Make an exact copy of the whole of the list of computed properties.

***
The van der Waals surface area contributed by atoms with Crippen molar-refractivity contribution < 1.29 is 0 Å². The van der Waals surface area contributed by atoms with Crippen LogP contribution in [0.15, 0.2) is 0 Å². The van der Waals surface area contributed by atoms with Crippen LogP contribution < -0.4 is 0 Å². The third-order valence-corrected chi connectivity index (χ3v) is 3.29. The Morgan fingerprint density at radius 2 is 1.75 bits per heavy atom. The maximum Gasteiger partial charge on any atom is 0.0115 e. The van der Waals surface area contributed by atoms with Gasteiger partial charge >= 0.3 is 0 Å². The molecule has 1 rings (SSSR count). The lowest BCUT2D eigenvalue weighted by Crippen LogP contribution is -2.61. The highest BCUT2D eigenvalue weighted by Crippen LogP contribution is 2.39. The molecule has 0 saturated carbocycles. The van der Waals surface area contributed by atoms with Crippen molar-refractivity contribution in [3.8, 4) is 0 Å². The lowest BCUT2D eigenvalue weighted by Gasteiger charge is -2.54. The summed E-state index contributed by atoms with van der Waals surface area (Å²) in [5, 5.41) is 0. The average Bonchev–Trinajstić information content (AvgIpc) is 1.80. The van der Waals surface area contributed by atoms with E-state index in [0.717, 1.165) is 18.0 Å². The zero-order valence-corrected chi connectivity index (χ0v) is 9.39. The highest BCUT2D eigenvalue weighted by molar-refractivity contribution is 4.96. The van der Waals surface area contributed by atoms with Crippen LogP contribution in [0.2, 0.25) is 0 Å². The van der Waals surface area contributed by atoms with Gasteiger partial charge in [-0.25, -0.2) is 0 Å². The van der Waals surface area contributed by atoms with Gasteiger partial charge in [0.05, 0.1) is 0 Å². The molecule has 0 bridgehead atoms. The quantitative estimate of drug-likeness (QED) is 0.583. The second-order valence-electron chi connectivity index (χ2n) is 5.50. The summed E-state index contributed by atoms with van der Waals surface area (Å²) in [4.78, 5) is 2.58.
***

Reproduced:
The van der Waals surface area contributed by atoms with Crippen molar-refractivity contribution < 1.29 is 0 Å². The van der Waals surface area contributed by atoms with Crippen LogP contribution in [0.15, 0.2) is 0 Å². The van der Waals surface area contributed by atoms with Crippen LogP contribution < -0.4 is 0 Å². The third-order valence-corrected chi connectivity index (χ3v) is 3.29. The Morgan fingerprint density at radius 2 is 1.75 bits per heavy atom. The maximum Gasteiger partial charge on any atom is 0.0115 e. The van der Waals surface area contributed by atoms with Gasteiger partial charge >= 0.3 is 0 Å². The molecule has 1 rings (SSSR count). The lowest BCUT2D eigenvalue weighted by Crippen LogP contribution is -2.61. The highest BCUT2D eigenvalue weighted by Crippen LogP contribution is 2.39. The molecule has 0 saturated carbocycles. The van der Waals surface area contributed by atoms with Crippen molar-refractivity contribution in [3.8, 4) is 0 Å². The lowest BCUT2D eigenvalue weighted by Gasteiger charge is -2.54. The summed E-state index contributed by atoms with van der Waals surface area (Å²) in [5, 5.41) is 0. The average Bonchev–Trinajstić information content (AvgIpc) is 1.80. The van der Waals surface area contributed by atoms with E-state index in [0.717, 1.165) is 18.0 Å². The zero-order valence-corrected chi connectivity index (χ0v) is 9.39. The highest BCUT2D eigenvalue weighted by molar-refractivity contribution is 4.96. The van der Waals surface area contributed by atoms with Crippen LogP contribution in [0.2, 0.25) is 0 Å². The van der Waals surface area contributed by atoms with Gasteiger partial charge in [-0.25, -0.2) is 0 Å². The van der Waals surface area contributed by atoms with Gasteiger partial charge in [0.05, 0.1) is 0 Å². The molecule has 0 bridgehead atoms. The quantitative estimate of drug-likeness (QED) is 0.583. The second-order valence-electron chi connectivity index (χ2n) is 5.50. The summed E-state index contributed by atoms with van der Waals surface area (Å²) in [4.78, 5) is 2.58.